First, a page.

Indeed, even most anglers were indifferent and simply upped rod rests and moved off to the newly-formed commercials where two pound mirrors assumed the role of similarly-sized roach. But not Budgie and Trevor, who were not to be fobbed off by platitudes, and decided to actually get down and dirty, and actually do something. For this alone, they deserve every piscatorial medal going, and this book details every twist and turn in their mammoth struggle. Most readers will know the philosophy behind this action of theirs. Both believe completely in the importance of maintaining the genetic purity of river roach. This means that stocking with roach from outside any particular river is not an option, so any introduction must be made from using indigenous fish. Hence the creation of boards to attract spawning roach, the hatching out of the eggs obtained, and the rearing of fry and fingerlings up to the point of release back into the Avon. It’s a brilliant concept. It obeys every shibboleth of modern fishery science, and it appears that it might just have worked. With minimal funds and no scientific training, this indomitable pair turned a bathroom operation into a fully functioning fish farm, and the results have almost certainly kick-started an Avon roach revival.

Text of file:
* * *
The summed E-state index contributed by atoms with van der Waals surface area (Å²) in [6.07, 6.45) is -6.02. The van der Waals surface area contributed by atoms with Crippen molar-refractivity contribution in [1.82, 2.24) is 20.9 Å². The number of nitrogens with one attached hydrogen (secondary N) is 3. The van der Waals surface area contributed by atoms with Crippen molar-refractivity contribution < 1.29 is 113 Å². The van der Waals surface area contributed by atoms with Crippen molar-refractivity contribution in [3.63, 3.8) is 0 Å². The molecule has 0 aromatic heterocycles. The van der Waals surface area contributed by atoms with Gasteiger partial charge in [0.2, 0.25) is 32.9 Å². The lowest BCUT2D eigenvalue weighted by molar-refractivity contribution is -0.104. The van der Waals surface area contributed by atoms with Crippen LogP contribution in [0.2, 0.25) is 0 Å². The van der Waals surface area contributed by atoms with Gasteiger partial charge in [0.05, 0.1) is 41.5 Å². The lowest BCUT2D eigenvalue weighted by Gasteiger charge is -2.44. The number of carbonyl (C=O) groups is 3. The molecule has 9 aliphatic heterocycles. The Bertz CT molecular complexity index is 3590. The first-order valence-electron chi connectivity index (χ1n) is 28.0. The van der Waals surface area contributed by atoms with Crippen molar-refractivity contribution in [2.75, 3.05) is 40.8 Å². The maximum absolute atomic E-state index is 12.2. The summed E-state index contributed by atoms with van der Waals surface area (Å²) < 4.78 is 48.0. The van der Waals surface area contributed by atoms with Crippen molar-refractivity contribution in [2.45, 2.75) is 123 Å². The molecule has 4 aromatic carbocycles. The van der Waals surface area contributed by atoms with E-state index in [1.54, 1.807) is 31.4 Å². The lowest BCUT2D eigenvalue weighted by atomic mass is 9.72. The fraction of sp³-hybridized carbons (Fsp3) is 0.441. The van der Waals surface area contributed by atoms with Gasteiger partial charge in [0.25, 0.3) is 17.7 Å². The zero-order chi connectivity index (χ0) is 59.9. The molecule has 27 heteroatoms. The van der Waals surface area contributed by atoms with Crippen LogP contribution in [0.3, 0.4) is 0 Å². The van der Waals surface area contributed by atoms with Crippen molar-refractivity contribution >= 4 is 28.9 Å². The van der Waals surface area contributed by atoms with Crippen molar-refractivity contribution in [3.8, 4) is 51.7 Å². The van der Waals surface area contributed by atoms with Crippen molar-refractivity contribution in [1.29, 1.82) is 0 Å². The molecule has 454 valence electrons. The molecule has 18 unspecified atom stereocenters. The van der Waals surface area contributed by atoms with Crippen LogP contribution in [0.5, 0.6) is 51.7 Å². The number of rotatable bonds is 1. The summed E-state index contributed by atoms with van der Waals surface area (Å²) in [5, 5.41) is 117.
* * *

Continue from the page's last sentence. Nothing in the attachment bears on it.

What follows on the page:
What many readers will not previously have known is just how arduous the work was, and how many obstacles the pair faced along their journey. True they had help, but in essence the blood, sweat and tears shed were largely those of Budgie and Trevor alone, something even more incredible when you remember that the former is now confined to a wheelchair. The entire history of roach fishing has never recorded such determination, endurance and bravery. Some of us might think we are tough simply because we will sit fishing for roach in foul winter weather, but if we read this book, then we’ll realise just how lightweight we truly are.